“I have borne thirteen children, and seen most all sold off to slavery, and when I cried out with my mother’s grief, none but Jesus heard me! And ain’t I a woman?” ~Sojourner Truth
“Ain’t I a woman?” Soujourner Truth asked. And throughout my life, I have often asked “What is it to be a woman, and who gets to say what that is?”
Growing up, I knew that barrettes, dresses, barbies, baby dolls, stylish, neat hair were expected of me. My brothers wore short box haircuts and were expected to assume “boy” roles that involved playing sports, playing with trucks, train sets, and be little men in the making who had to be strong. I knew that babies came from my mother and that modesty was expected of women and girls. As a little girl, looking up into my dad’s eyes gave me a sense of safety and calmness because he was my protector—and his honed muscles created an image in my head that my dad was superman. And even though I saw my mom spend hours doing house work with us, go to college and achieve a degree with kids in tow, I never saw my mother as super woman. During the marriage, she was just my mom, with all of the assumed social expectations of that role.
And while these where my family dynamics and my observation of gender roles within in my family, outside of the household, we were a black family—a concept that came with its own notions of our status in the world. My mother wasn’t just a woman, but a black woman. And as a black woman, I saw my mother have to abide by many spoken and unspoken rules. I saw my mother not have full authority over her body. I saw in her the remnants of the control of black women’s bodies during enslavement pre-emancipation ― in her, the recent past of forced sterilization of black women that my grandmother would talk about.
For a lot of my childhood, my mother wore long skirts, because, wearing pants was seen unfit for a woman in the sect of Christianity we were a part of. I saw her scrutinized for wearing makeup. I saw the push to suppress any kind of exuding of sexuality. I witnessed community members bad mouth her when she did embrace her beauty and body. I saw retaliation and consequences of my mother being outspoken both within the house and outside of the house. To be too outspoken outside caused problems within larger society because many perceived outspoken black women as anger-filled vessels whose bodies were desirable but whose vocal expressions should be suppressed unless singing a melodic tune.
This suppression, lack of autonomy, and body shame created in me a lot of dissonance growing up and has driven my desire for autonomy and to be in charge of my womanhood. I’ve gone through many versions of being a woman throughout the years: makeup and no makeup, straight hair and natural hair, confident and not confident. Simple decisions like hair style had consequences within the black community and especially within dominant society. I have gone through period of being less outspoken in hopes that this would gain me acceptance as a civilized “woman” within society, but learned that black women even within the post-emancipation period have yet gained the right to authentically express our experience without retribution no matter how it is expressed.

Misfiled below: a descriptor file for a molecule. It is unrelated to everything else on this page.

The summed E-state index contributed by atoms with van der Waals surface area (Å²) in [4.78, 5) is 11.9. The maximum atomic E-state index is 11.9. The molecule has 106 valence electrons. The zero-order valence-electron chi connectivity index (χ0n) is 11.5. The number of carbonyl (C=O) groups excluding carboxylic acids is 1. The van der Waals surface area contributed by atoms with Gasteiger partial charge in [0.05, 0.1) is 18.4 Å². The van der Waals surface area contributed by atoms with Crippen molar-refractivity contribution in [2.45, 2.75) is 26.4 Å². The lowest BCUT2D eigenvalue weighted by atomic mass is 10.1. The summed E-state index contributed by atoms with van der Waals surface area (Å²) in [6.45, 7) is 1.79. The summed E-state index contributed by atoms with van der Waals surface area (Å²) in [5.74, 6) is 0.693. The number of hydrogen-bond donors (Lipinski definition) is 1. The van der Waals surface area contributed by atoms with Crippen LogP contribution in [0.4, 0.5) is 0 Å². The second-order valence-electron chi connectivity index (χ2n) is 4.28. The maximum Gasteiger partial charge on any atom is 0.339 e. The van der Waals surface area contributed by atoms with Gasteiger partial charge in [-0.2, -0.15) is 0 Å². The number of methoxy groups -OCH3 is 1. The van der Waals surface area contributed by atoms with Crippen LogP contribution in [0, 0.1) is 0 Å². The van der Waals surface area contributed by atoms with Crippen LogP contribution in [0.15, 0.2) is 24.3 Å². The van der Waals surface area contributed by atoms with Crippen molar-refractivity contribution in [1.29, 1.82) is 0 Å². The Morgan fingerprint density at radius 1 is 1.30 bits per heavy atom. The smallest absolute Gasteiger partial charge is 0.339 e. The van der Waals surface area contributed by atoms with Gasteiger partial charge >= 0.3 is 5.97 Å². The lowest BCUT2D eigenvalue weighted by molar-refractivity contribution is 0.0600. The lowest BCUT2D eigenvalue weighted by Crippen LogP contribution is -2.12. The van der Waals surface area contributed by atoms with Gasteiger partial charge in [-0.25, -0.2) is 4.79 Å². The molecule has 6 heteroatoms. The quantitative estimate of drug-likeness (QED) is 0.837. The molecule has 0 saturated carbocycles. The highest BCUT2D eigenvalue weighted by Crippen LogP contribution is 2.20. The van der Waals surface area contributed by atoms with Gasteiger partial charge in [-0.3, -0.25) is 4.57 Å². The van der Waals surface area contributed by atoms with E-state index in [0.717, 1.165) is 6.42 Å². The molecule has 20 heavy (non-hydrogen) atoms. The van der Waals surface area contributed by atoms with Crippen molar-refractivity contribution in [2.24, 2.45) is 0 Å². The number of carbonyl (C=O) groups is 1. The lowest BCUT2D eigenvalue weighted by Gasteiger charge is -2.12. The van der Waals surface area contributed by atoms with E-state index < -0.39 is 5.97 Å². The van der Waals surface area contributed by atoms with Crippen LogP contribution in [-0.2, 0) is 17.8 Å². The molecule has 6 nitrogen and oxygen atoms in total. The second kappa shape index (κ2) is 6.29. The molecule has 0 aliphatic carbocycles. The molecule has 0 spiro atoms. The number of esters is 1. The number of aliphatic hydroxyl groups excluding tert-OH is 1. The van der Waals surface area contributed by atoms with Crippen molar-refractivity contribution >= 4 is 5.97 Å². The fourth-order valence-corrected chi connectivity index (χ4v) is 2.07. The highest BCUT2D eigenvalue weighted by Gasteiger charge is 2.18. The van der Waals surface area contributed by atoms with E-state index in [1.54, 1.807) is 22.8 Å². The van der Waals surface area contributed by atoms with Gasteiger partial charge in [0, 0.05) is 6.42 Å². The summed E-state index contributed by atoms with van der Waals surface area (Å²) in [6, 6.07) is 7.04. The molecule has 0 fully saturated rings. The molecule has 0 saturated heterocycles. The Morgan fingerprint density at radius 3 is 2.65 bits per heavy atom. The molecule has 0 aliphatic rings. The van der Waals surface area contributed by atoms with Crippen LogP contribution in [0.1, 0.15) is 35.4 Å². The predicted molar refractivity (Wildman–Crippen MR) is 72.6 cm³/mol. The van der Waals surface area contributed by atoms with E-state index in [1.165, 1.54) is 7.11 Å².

Cultural appropriation of our bodies—the attributes once mocked, oversexualized and taught to keep hidden—has become the norm. Those hair styles once stopping job opportunities, now hip. Our colorful speech is now a mainstream expression for emphasis used by those that still look at black women as inferior.
Recently, I have been proud to see black women gain strides, become honored more for their achievements that were hidden, and for black women to thrive in all aspects of their intersectionality. Also, with pride and autonomy, I feel more protective over my right to be me—my right to say who I am as a black woman—as a woman—as someone who rightfully can embrace all aspects of my black body so badly abused and shamed throughout history. While the bonds of slavery no longer exist, black women continue to be abused within the society under new guises—through police brutality, through public social media “lynchings”, and through silencing and cultural appropriation.
Yes, I am a woman—a black woman, a mother, a partner― with the autonomy to define that term beyond constraints of terms like cis imposed upon me by dominant language that doesn’t fit with my cultural reference, experience or vernacular. I am a woman beyond the constraints of the term woman—one who embraces my childbearing womb once sterilized, one who embraces my curves beyond sexualization, one who embraces my sexuality. And this celebration of my womanhood is not a threat—but an invitation for others to celebrate who they are as well—as celebrating Spring is not in protest of Winter. And even with this celebration, In 2017, like Sojourner, I still have to ask most days, “And ain’t I a woman?”